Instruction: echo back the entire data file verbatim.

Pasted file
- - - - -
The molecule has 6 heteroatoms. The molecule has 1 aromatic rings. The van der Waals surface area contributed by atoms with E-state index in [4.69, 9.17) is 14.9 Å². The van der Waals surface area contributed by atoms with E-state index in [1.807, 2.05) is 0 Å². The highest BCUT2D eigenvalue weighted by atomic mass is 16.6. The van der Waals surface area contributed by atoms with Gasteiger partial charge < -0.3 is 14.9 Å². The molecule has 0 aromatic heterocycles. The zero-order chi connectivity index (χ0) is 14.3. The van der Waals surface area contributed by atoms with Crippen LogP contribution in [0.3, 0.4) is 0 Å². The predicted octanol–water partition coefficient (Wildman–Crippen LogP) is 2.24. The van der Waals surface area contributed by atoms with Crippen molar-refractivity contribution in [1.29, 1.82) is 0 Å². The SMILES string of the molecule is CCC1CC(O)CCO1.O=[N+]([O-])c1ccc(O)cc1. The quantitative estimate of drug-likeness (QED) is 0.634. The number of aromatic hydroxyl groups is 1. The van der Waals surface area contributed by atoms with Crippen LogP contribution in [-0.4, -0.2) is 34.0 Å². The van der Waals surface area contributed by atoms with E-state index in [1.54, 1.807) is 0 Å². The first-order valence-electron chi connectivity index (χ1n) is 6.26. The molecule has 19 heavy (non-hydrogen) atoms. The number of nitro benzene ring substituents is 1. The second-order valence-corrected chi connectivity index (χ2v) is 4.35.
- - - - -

The molecule has 6 heteroatoms. The molecule has 1 aromatic rings. The van der Waals surface area contributed by atoms with E-state index in [4.69, 9.17) is 14.9 Å². The van der Waals surface area contributed by atoms with E-state index in [1.807, 2.05) is 0 Å². The highest BCUT2D eigenvalue weighted by atomic mass is 16.6. The van der Waals surface area contributed by atoms with Gasteiger partial charge < -0.3 is 14.9 Å². The molecule has 0 aromatic heterocycles. The zero-order chi connectivity index (χ0) is 14.3. The van der Waals surface area contributed by atoms with Crippen LogP contribution in [0.3, 0.4) is 0 Å². The predicted octanol–water partition coefficient (Wildman–Crippen LogP) is 2.24. The van der Waals surface area contributed by atoms with Crippen molar-refractivity contribution in [1.29, 1.82) is 0 Å². The SMILES string of the molecule is CCC1CC(O)CCO1.O=[N+]([O-])c1ccc(O)cc1. The quantitative estimate of drug-likeness (QED) is 0.634. The number of aromatic hydroxyl groups is 1. The van der Waals surface area contributed by atoms with Crippen LogP contribution in [-0.4, -0.2) is 34.0 Å². The van der Waals surface area contributed by atoms with E-state index in [1.54, 1.807) is 0 Å². The first-order valence-electron chi connectivity index (χ1n) is 6.26. The molecule has 19 heavy (non-hydrogen) atoms. The number of nitro benzene ring substituents is 1. The second-order valence-corrected chi connectivity index (χ2v) is 4.35.